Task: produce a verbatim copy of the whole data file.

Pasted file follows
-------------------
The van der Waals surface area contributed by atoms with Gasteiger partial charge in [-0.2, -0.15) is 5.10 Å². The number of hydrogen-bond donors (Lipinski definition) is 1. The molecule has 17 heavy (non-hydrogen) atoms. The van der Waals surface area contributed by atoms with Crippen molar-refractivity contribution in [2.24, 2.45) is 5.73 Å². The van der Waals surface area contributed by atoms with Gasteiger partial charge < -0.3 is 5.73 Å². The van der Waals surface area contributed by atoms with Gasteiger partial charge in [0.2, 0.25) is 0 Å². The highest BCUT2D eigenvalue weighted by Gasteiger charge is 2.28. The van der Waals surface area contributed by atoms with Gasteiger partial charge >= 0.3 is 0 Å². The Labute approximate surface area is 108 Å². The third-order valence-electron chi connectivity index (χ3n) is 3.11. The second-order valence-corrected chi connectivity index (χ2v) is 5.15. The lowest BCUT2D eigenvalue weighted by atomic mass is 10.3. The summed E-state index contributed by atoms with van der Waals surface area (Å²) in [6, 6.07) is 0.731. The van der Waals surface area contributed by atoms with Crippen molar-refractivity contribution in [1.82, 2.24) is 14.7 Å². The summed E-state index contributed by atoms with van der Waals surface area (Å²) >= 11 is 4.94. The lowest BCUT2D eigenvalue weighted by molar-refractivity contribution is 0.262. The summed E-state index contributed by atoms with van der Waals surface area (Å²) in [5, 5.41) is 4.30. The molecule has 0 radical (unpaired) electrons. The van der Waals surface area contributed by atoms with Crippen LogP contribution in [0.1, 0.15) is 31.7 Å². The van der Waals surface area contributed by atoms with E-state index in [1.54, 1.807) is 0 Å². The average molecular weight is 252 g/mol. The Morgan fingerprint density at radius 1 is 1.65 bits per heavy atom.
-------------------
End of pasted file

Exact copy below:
The van der Waals surface area contributed by atoms with Gasteiger partial charge in [-0.2, -0.15) is 5.10 Å². The number of hydrogen-bond donors (Lipinski definition) is 1. The molecule has 17 heavy (non-hydrogen) atoms. The van der Waals surface area contributed by atoms with Crippen molar-refractivity contribution in [2.24, 2.45) is 5.73 Å². The van der Waals surface area contributed by atoms with Gasteiger partial charge < -0.3 is 5.73 Å². The van der Waals surface area contributed by atoms with Gasteiger partial charge in [0.2, 0.25) is 0 Å². The highest BCUT2D eigenvalue weighted by Gasteiger charge is 2.28. The van der Waals surface area contributed by atoms with Gasteiger partial charge >= 0.3 is 0 Å². The Labute approximate surface area is 108 Å². The third-order valence-electron chi connectivity index (χ3n) is 3.11. The second-order valence-corrected chi connectivity index (χ2v) is 5.15. The lowest BCUT2D eigenvalue weighted by atomic mass is 10.3. The summed E-state index contributed by atoms with van der Waals surface area (Å²) in [6, 6.07) is 0.731. The van der Waals surface area contributed by atoms with Crippen molar-refractivity contribution in [1.82, 2.24) is 14.7 Å². The summed E-state index contributed by atoms with van der Waals surface area (Å²) >= 11 is 4.94. The lowest BCUT2D eigenvalue weighted by molar-refractivity contribution is 0.262. The summed E-state index contributed by atoms with van der Waals surface area (Å²) in [5, 5.41) is 4.30. The molecule has 0 radical (unpaired) electrons. The van der Waals surface area contributed by atoms with Crippen LogP contribution in [0.1, 0.15) is 31.7 Å². The van der Waals surface area contributed by atoms with E-state index in [1.54, 1.807) is 0 Å². The average molecular weight is 252 g/mol. The Morgan fingerprint density at radius 1 is 1.65 bits per heavy atom.